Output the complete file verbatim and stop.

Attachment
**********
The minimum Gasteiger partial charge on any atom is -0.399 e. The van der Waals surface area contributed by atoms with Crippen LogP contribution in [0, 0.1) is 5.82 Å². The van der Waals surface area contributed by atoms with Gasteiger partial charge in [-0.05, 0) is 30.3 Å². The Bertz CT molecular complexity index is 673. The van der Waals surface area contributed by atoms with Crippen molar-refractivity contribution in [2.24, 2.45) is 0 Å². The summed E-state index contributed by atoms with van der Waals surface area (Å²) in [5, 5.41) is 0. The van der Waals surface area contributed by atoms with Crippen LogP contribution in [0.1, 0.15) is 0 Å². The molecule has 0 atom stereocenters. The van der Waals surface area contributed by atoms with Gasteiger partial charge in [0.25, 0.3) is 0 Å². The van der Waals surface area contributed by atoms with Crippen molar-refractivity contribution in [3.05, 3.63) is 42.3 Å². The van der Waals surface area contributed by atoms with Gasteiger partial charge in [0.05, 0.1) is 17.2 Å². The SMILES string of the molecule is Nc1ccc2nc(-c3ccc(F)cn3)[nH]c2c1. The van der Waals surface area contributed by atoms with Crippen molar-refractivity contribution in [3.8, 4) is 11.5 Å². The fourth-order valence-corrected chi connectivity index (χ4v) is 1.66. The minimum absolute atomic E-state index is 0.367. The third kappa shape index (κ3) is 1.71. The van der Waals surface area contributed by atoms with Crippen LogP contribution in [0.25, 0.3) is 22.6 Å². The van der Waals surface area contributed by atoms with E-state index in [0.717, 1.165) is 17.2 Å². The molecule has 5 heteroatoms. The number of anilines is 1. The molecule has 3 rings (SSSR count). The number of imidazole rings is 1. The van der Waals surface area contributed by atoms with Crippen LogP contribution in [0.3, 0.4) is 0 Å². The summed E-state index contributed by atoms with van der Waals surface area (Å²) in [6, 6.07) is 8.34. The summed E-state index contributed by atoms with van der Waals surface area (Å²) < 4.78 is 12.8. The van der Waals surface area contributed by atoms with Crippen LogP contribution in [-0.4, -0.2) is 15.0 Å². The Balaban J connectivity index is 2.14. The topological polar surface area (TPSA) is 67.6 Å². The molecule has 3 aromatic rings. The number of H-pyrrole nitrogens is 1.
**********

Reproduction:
The minimum Gasteiger partial charge on any atom is -0.399 e. The van der Waals surface area contributed by atoms with Crippen LogP contribution in [0, 0.1) is 5.82 Å². The van der Waals surface area contributed by atoms with Gasteiger partial charge in [-0.05, 0) is 30.3 Å². The Bertz CT molecular complexity index is 673. The van der Waals surface area contributed by atoms with Crippen molar-refractivity contribution in [2.24, 2.45) is 0 Å². The summed E-state index contributed by atoms with van der Waals surface area (Å²) in [5, 5.41) is 0. The van der Waals surface area contributed by atoms with Crippen LogP contribution in [0.1, 0.15) is 0 Å². The molecule has 0 atom stereocenters. The van der Waals surface area contributed by atoms with Gasteiger partial charge in [0.25, 0.3) is 0 Å². The van der Waals surface area contributed by atoms with Crippen molar-refractivity contribution in [3.05, 3.63) is 42.3 Å². The van der Waals surface area contributed by atoms with Gasteiger partial charge in [0.05, 0.1) is 17.2 Å². The SMILES string of the molecule is Nc1ccc2nc(-c3ccc(F)cn3)[nH]c2c1. The van der Waals surface area contributed by atoms with Crippen molar-refractivity contribution in [3.8, 4) is 11.5 Å². The fourth-order valence-corrected chi connectivity index (χ4v) is 1.66. The minimum absolute atomic E-state index is 0.367. The third kappa shape index (κ3) is 1.71. The van der Waals surface area contributed by atoms with Crippen LogP contribution in [0.25, 0.3) is 22.6 Å². The van der Waals surface area contributed by atoms with E-state index in [0.717, 1.165) is 17.2 Å². The molecule has 5 heteroatoms. The number of anilines is 1. The molecule has 3 rings (SSSR count). The number of imidazole rings is 1. The van der Waals surface area contributed by atoms with Crippen LogP contribution in [0.3, 0.4) is 0 Å². The summed E-state index contributed by atoms with van der Waals surface area (Å²) in [6, 6.07) is 8.34. The summed E-state index contributed by atoms with van der Waals surface area (Å²) < 4.78 is 12.8. The van der Waals surface area contributed by atoms with Crippen LogP contribution in [-0.4, -0.2) is 15.0 Å². The Balaban J connectivity index is 2.14. The topological polar surface area (TPSA) is 67.6 Å². The molecule has 3 aromatic rings. The number of H-pyrrole nitrogens is 1.